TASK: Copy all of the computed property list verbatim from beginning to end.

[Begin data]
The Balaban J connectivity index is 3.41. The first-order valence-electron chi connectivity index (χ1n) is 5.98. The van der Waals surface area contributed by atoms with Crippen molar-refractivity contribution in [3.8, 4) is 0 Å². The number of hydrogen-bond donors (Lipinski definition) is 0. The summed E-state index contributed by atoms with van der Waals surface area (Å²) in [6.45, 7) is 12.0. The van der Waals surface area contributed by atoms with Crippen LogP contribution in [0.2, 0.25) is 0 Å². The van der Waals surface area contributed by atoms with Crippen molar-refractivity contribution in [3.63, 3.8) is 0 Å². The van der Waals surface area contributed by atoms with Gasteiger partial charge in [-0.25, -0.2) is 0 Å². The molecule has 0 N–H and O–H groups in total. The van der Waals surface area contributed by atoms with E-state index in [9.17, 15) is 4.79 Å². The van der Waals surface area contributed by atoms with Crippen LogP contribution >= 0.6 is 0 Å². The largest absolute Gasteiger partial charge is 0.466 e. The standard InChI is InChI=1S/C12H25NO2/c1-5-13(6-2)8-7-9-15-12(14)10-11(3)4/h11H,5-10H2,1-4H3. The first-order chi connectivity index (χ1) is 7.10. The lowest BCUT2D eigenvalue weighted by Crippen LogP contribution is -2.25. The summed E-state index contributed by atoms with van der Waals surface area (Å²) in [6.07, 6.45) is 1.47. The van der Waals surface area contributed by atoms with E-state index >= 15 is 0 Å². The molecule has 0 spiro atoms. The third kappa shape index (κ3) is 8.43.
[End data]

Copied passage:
The Balaban J connectivity index is 3.41. The first-order valence-electron chi connectivity index (χ1n) is 5.98. The van der Waals surface area contributed by atoms with Crippen molar-refractivity contribution in [3.8, 4) is 0 Å². The number of hydrogen-bond donors (Lipinski definition) is 0. The summed E-state index contributed by atoms with van der Waals surface area (Å²) in [6.45, 7) is 12.0. The van der Waals surface area contributed by atoms with Crippen LogP contribution in [0.2, 0.25) is 0 Å². The van der Waals surface area contributed by atoms with Crippen molar-refractivity contribution in [3.63, 3.8) is 0 Å². The van der Waals surface area contributed by atoms with Gasteiger partial charge in [-0.25, -0.2) is 0 Å². The molecule has 0 N–H and O–H groups in total. The van der Waals surface area contributed by atoms with E-state index in [9.17, 15) is 4.79 Å². The van der Waals surface area contributed by atoms with Crippen LogP contribution >= 0.6 is 0 Å². The largest absolute Gasteiger partial charge is 0.466 e. The standard InChI is InChI=1S/C12H25NO2/c1-5-13(6-2)8-7-9-15-12(14)10-11(3)4/h11H,5-10H2,1-4H3. The first-order chi connectivity index (χ1) is 7.10. The lowest BCUT2D eigenvalue weighted by Crippen LogP contribution is -2.25. The summed E-state index contributed by atoms with van der Waals surface area (Å²) in [6.07, 6.45) is 1.47. The van der Waals surface area contributed by atoms with E-state index >= 15 is 0 Å². The molecule has 0 spiro atoms. The third kappa shape index (κ3) is 8.43.